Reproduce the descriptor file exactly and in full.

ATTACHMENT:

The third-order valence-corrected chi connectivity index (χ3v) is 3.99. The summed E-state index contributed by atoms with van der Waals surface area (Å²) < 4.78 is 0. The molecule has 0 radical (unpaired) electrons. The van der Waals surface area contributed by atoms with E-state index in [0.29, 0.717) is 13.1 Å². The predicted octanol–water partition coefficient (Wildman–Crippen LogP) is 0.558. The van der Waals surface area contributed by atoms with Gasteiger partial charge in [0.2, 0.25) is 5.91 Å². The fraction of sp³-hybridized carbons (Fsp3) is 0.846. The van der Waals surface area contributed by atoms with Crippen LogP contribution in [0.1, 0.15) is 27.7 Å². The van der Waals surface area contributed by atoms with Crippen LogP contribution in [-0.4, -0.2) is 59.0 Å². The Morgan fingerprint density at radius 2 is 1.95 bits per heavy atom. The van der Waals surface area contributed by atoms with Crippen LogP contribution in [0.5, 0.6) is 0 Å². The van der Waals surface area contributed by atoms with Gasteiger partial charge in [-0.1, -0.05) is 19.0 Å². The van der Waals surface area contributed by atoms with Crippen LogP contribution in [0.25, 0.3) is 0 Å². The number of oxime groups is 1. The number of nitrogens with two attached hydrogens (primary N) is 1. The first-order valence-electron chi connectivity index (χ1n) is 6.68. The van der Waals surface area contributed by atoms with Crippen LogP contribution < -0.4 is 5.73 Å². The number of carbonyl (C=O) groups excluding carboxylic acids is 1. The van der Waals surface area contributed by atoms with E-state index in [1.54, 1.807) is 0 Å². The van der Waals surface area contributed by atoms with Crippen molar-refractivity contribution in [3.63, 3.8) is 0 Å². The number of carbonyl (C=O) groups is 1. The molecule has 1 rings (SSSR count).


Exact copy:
The third-order valence-corrected chi connectivity index (χ3v) is 3.99. The summed E-state index contributed by atoms with van der Waals surface area (Å²) < 4.78 is 0. The molecule has 0 radical (unpaired) electrons. The van der Waals surface area contributed by atoms with E-state index in [0.29, 0.717) is 13.1 Å². The predicted octanol–water partition coefficient (Wildman–Crippen LogP) is 0.558. The van der Waals surface area contributed by atoms with Gasteiger partial charge in [0.2, 0.25) is 5.91 Å². The fraction of sp³-hybridized carbons (Fsp3) is 0.846. The van der Waals surface area contributed by atoms with Crippen LogP contribution in [0.1, 0.15) is 27.7 Å². The van der Waals surface area contributed by atoms with Crippen LogP contribution in [-0.4, -0.2) is 59.0 Å². The Morgan fingerprint density at radius 2 is 1.95 bits per heavy atom. The van der Waals surface area contributed by atoms with Crippen LogP contribution in [0.5, 0.6) is 0 Å². The van der Waals surface area contributed by atoms with Gasteiger partial charge in [-0.1, -0.05) is 19.0 Å². The van der Waals surface area contributed by atoms with Crippen LogP contribution in [0.25, 0.3) is 0 Å². The number of oxime groups is 1. The number of nitrogens with two attached hydrogens (primary N) is 1. The first-order valence-electron chi connectivity index (χ1n) is 6.68. The van der Waals surface area contributed by atoms with Crippen LogP contribution < -0.4 is 5.73 Å². The number of carbonyl (C=O) groups excluding carboxylic acids is 1. The van der Waals surface area contributed by atoms with E-state index in [1.54, 1.807) is 0 Å². The van der Waals surface area contributed by atoms with Crippen molar-refractivity contribution in [3.63, 3.8) is 0 Å². The number of carbonyl (C=O) groups is 1. The molecule has 1 rings (SSSR count).